Star Jasmine, Snakes, and Bracken Ferns

Star Jasmine's Sweet Perfume, exuded from clusters of small, white flowers, will continue to scent San Diego's spring breezes until sometime in June. Not a true jasmine, or Jasminum, star jasmine belongs to the genus Trachelospermum. In both public and private spaces, it has been widely planted as an ornamental ground cover and as a trellised vine.

Snakes, encouraged by recent warm temperatures, have already emerged from burrows and rock crevices to hunt for prey throughout the county's lower-elevation hillsides and canyons. Gopher snakes, garter snakes, king snakes, rosy boas (all harmless), and three varieties of rattlesnakes -- red diamond, speckled, and Southern Pacific rattlesnakes (all poisonous) -- have been sighted. Close encounters with rattlesnakes are not uncommon wherever residential properties abut undeveloped land, a common situation throughout San Diego County.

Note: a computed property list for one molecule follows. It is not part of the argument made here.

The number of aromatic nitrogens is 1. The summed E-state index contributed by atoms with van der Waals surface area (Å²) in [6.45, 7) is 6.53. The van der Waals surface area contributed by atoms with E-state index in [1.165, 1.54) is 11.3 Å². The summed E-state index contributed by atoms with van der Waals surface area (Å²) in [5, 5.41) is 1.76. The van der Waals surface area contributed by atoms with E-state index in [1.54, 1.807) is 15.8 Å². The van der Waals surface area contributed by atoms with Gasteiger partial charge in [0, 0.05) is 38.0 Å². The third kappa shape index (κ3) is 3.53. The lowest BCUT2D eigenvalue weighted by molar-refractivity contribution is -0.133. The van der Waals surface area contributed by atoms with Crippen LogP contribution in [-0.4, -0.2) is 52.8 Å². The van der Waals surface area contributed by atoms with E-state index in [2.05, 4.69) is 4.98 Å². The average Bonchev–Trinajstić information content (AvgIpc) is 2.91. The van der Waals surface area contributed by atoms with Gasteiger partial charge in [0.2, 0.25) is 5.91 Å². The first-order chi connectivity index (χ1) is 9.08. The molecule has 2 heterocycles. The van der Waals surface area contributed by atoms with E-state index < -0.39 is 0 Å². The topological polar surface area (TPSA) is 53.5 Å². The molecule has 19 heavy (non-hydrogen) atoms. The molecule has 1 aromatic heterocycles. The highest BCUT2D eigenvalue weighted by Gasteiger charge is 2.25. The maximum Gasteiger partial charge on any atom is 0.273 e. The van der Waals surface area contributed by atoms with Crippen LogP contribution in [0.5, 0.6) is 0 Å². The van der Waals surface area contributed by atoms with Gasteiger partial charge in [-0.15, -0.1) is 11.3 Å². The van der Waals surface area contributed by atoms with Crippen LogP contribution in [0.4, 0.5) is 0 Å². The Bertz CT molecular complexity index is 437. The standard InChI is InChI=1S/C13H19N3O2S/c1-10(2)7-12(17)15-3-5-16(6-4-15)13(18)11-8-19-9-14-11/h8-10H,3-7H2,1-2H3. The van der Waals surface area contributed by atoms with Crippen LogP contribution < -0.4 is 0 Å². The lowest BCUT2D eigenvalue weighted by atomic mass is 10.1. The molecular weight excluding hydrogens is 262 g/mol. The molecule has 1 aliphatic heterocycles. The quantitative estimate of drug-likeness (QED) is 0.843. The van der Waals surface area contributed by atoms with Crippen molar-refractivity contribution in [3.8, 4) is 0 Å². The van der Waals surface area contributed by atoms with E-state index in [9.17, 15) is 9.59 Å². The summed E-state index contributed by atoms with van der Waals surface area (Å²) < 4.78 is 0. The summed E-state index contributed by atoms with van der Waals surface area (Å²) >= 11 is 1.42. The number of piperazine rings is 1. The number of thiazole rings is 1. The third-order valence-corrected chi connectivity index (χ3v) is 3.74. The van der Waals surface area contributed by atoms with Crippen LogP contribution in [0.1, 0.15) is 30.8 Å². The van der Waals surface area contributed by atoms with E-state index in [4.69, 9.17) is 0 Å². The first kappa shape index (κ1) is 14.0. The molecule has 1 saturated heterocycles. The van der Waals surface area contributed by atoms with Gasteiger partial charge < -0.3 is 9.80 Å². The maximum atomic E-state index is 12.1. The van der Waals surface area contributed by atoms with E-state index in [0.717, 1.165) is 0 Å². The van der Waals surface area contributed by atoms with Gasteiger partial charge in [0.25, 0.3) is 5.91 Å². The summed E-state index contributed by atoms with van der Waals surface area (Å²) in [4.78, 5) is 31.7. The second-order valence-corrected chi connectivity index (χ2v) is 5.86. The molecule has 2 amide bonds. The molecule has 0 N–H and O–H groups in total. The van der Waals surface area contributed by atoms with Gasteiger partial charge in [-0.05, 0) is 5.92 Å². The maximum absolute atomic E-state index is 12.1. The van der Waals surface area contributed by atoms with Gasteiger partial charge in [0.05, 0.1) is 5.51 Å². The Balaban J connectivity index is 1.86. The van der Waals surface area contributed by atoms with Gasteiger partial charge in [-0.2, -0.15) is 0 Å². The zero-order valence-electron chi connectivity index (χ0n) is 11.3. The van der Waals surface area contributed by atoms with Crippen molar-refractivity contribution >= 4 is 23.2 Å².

Bracken Ferns are rising on the higher mountains of San Diego County, their bright green, unfolding fronds (called "fiddleheads") pushing up through the russet remains of last year's growth. Look for waist-high bracken fern along the creeks and hollows of the Palomar, Cuyamaca and Laguna mountains.


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